Satire impressario dies

Luard saved Private Eye

The impresario who saved Private Eye and helped Peter Cook set up The Establishment Club has died at the age of 66.

Nicholas Luard was Cook’s business partner during the satire boom of the Sixties, and was once described as the Brian Epstein of the movement – “the only satirist to wear a suit”.

But he soon became disillusioned with the scene and became a fiction and travel writer, and was slightly irritated that this work was overshadowed by his role in changing the face of comedy.

Luard was treasurer of the famed Footlights when he met Cook at Cambridge. They’d both seen satirical cabaret in France and Germany and thought the same might work in London.

In October 1961, they opened The Establishment Club in a former strip club in Greek Street, Soho, on the back of Cook’s success at Beyond The Fringe at the Edinburgh Festival the year before.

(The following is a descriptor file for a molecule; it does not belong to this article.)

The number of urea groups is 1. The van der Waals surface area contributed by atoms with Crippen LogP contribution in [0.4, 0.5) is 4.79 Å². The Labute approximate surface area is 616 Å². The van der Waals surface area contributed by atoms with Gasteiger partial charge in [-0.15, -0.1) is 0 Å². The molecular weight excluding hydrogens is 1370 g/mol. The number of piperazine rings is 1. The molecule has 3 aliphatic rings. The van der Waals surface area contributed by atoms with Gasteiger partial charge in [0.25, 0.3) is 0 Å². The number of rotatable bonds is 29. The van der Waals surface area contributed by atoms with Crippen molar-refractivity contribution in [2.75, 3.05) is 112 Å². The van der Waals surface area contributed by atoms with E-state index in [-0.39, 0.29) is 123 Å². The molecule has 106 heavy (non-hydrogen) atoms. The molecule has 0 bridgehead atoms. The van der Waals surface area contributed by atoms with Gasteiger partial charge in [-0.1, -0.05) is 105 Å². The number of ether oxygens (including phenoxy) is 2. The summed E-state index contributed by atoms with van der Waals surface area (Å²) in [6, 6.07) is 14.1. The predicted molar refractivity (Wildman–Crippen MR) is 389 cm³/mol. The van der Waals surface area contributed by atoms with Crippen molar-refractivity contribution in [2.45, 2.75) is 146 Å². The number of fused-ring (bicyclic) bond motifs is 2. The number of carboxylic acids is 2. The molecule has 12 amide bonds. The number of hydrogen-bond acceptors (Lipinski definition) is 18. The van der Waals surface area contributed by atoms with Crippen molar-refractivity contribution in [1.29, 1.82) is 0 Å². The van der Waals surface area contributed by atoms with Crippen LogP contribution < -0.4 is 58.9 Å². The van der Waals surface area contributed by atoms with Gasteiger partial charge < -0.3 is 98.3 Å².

The club played host to almost every comic of the day, including Barry Humphries, Lenny Bruce’s only British appearances (he was banned from coming back for a second run at the Establishment, costing Luard £2,000), and the performances that revived Frankie Howerd’s then ailing career.

A year after the Establishment launched, Luard paid £1,500 for a three-quarter stake in the ailing Private Eye to save it from collapse.

But less than a year later, Luard tired of satire as it started to move into the mainstream, with David Frost’s BBC television show That Was The Week That Was.

His ventures were also proving costly. Despite its success, the Establishment was losing money, and the Soho crooks were demanding protection money. In September 1963, Cook & Luard Productions was put into voluntary liquidation with debts of £66,000.

To avoid brining the Eye down with the club, Luard transferred his shares to Cook alone, and retired from the satire game. He moved his young family to Spain, where he was to write his first of 13 books.

Luard, who died on Tuesday, leaves a wife, a son and two daughters; a third daughter predeceased him.

Published: 17 May 2004

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